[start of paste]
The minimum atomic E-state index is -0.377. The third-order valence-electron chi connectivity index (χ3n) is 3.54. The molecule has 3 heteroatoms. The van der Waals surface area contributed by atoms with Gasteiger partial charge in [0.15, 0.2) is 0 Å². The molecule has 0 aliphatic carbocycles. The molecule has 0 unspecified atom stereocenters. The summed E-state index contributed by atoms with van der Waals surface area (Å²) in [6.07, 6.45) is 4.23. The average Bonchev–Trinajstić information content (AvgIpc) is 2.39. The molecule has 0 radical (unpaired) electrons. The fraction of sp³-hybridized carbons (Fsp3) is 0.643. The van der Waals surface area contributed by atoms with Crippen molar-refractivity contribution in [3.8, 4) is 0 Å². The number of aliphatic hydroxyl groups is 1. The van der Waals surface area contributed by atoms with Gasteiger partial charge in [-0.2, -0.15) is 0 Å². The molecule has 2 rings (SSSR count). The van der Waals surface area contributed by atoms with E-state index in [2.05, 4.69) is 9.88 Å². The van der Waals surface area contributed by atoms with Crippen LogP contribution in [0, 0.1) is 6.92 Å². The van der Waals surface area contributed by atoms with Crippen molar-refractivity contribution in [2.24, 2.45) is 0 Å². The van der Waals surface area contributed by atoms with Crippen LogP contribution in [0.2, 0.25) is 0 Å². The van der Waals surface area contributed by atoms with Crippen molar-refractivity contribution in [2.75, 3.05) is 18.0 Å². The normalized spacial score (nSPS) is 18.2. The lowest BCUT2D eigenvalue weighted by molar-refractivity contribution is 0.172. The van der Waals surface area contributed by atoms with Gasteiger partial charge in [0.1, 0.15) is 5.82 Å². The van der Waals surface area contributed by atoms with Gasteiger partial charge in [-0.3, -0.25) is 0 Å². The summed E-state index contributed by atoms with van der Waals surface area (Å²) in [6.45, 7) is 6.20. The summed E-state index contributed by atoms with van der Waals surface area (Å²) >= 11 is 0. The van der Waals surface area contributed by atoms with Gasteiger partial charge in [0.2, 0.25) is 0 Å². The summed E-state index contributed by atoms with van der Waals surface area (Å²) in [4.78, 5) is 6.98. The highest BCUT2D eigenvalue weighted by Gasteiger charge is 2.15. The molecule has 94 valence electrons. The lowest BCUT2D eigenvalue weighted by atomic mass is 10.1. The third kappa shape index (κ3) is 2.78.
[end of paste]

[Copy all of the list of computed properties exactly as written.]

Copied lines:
The minimum atomic E-state index is -0.377. The third-order valence-electron chi connectivity index (χ3n) is 3.54. The molecule has 3 heteroatoms. The van der Waals surface area contributed by atoms with Gasteiger partial charge in [0.15, 0.2) is 0 Å². The molecule has 0 aliphatic carbocycles. The molecule has 0 unspecified atom stereocenters. The summed E-state index contributed by atoms with van der Waals surface area (Å²) in [6.07, 6.45) is 4.23. The average Bonchev–Trinajstić information content (AvgIpc) is 2.39. The molecule has 0 radical (unpaired) electrons. The fraction of sp³-hybridized carbons (Fsp3) is 0.643. The van der Waals surface area contributed by atoms with Crippen molar-refractivity contribution in [3.8, 4) is 0 Å². The number of aliphatic hydroxyl groups is 1. The van der Waals surface area contributed by atoms with Gasteiger partial charge in [-0.2, -0.15) is 0 Å². The molecule has 2 rings (SSSR count). The van der Waals surface area contributed by atoms with E-state index in [2.05, 4.69) is 9.88 Å². The van der Waals surface area contributed by atoms with Crippen LogP contribution in [0, 0.1) is 6.92 Å². The van der Waals surface area contributed by atoms with Crippen molar-refractivity contribution in [2.24, 2.45) is 0 Å². The van der Waals surface area contributed by atoms with Crippen LogP contribution in [0.2, 0.25) is 0 Å². The van der Waals surface area contributed by atoms with Crippen molar-refractivity contribution in [2.75, 3.05) is 18.0 Å². The normalized spacial score (nSPS) is 18.2. The lowest BCUT2D eigenvalue weighted by molar-refractivity contribution is 0.172. The van der Waals surface area contributed by atoms with Gasteiger partial charge in [0.1, 0.15) is 5.82 Å². The van der Waals surface area contributed by atoms with Gasteiger partial charge in [-0.3, -0.25) is 0 Å². The summed E-state index contributed by atoms with van der Waals surface area (Å²) in [6.45, 7) is 6.20. The summed E-state index contributed by atoms with van der Waals surface area (Å²) >= 11 is 0. The van der Waals surface area contributed by atoms with Gasteiger partial charge in [0.2, 0.25) is 0 Å². The summed E-state index contributed by atoms with van der Waals surface area (Å²) in [4.78, 5) is 6.98. The highest BCUT2D eigenvalue weighted by Gasteiger charge is 2.15. The molecule has 94 valence electrons. The lowest BCUT2D eigenvalue weighted by atomic mass is 10.1. The third kappa shape index (κ3) is 2.78.